Noninvasive prediction of multivessel disease after myocardial infarction.
In 65 patients with a previous transmural myocardial infarction (anterior in 33, inferior in 32), exercise thallium scanning was compared with 12-lead exercise electrocardiography to see if multivessel disease could be detected. At coronary arteriography 40 patients were shown to have multivessel disease ( greater than or equal to 70% diameter stenosis in two or three vessels) and 25 patients had one-vessel disease. On the exercise scan thallium defects corresponding to the electrocardiographic site of infarction were present in all patients. Patients wih one-vessel and multivessel disease were separated by exercise-induced angina, perfusion defects on the exercise thallium scan in more than one specific vasculare area, and a positive exercise ECG associated with angina, but not by a positive exercise ECG alone. Of the 40 patients with multivessel disease, 85% had defects in more than one vascular area on the thallium scan and 70% had a positive exercise ECG (p = NS). Of the 37 patients with thallium defects in more than one specific vascular area, 92% had multivessel disease, compared with 72% of the 39 patients who had a positive exercise ECG (p < 0.05). periinfactional ischemia was present in 38 of the 65 patients (58%) ( 14 of 25 with one-vessel disease and 24 of 40 with multivessel disease), and did not correlate with the severity of the corresponding coronary artery disease. When thallium defects that resolved were noted in a second vascular area, they were associated with a resolving rather than a constant defect in the vascular area where the infarction had occurred ( p < 0.005). In patients after a transmural myocardial infarction, multivessel disease can be better differentiated from one-vessel disease by thallium scanning than by exercise electrocardiography.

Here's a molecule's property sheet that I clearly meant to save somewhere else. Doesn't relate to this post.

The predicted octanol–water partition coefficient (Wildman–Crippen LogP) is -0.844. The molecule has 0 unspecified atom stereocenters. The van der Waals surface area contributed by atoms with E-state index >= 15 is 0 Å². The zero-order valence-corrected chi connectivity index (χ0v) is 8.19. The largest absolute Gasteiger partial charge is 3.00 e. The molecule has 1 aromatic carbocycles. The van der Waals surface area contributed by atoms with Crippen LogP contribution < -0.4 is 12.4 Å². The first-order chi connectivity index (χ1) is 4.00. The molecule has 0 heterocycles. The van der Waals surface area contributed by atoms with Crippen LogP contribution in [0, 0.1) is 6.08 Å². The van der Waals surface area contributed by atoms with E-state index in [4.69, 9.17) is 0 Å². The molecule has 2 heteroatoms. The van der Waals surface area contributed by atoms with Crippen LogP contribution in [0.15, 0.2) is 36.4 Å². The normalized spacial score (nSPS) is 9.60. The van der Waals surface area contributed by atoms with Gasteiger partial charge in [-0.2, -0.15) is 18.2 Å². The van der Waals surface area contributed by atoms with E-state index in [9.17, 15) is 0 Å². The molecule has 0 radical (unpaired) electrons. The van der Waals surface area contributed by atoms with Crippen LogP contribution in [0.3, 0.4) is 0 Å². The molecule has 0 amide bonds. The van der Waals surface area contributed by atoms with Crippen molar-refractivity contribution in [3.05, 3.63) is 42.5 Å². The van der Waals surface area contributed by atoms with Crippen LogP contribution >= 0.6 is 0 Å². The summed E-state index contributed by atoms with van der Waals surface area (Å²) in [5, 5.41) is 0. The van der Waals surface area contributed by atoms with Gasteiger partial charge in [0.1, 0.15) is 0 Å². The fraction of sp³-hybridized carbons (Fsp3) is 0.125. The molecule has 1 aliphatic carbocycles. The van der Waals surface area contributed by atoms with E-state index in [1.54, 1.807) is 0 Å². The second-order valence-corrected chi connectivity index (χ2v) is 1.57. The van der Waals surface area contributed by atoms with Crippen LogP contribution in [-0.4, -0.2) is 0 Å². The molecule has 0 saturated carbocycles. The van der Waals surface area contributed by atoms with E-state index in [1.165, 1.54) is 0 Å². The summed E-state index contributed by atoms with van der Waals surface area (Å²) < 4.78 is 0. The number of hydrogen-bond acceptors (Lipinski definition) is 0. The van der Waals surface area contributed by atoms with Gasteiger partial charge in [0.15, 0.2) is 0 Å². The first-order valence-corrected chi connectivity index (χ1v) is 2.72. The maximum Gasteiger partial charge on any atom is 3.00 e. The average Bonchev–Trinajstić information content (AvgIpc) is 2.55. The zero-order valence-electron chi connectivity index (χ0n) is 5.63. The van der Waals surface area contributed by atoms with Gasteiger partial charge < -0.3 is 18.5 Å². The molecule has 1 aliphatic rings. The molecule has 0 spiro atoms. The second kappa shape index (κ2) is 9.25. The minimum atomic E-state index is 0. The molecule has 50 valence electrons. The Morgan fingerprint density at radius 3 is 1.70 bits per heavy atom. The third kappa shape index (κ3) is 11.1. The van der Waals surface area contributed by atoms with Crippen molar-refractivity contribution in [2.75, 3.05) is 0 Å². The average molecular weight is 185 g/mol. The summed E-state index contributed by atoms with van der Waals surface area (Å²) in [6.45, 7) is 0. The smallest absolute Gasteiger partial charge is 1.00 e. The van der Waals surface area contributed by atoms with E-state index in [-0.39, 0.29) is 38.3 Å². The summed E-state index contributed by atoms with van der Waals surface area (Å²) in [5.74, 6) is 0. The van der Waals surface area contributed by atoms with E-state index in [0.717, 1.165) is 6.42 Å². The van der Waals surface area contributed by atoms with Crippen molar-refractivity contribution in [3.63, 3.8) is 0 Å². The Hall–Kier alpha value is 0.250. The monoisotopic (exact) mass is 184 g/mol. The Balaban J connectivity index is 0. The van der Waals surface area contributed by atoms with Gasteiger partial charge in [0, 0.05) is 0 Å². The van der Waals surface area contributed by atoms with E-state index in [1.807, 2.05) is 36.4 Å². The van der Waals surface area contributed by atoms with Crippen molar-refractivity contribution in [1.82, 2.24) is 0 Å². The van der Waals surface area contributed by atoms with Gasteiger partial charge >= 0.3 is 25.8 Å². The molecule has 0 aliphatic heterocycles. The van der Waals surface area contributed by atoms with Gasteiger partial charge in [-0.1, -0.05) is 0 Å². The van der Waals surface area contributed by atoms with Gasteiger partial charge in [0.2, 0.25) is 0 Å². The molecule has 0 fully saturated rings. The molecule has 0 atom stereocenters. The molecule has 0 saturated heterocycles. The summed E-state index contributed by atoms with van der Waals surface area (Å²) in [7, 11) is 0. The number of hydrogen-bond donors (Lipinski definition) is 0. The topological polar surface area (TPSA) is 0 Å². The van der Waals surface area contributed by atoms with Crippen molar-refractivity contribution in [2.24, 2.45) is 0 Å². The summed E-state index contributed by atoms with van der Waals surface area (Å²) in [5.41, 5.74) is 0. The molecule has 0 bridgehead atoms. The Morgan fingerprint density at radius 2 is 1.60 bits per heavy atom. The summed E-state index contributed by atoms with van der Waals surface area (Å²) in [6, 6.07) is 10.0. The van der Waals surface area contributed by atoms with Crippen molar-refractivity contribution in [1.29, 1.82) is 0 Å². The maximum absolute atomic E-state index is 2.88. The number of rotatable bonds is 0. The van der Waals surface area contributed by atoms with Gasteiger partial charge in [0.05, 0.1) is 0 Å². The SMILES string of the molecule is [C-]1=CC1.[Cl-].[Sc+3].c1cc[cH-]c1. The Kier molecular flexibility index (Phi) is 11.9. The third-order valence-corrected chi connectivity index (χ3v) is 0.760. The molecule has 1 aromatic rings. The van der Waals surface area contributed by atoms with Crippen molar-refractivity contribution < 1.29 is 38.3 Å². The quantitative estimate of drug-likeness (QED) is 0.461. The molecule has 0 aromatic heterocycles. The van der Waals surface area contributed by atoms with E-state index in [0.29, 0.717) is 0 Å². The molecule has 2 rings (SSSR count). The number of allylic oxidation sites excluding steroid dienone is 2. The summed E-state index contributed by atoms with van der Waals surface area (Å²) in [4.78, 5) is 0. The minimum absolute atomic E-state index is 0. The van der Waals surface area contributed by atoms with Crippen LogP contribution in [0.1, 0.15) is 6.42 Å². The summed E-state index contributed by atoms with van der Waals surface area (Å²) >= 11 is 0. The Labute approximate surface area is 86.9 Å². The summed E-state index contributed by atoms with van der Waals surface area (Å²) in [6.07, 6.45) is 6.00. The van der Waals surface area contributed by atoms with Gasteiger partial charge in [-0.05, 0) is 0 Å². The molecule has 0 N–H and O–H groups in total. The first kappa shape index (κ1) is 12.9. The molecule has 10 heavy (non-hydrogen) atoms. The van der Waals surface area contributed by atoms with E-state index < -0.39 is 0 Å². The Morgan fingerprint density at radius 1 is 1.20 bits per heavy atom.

- Copyright © 1980 by American Heart Association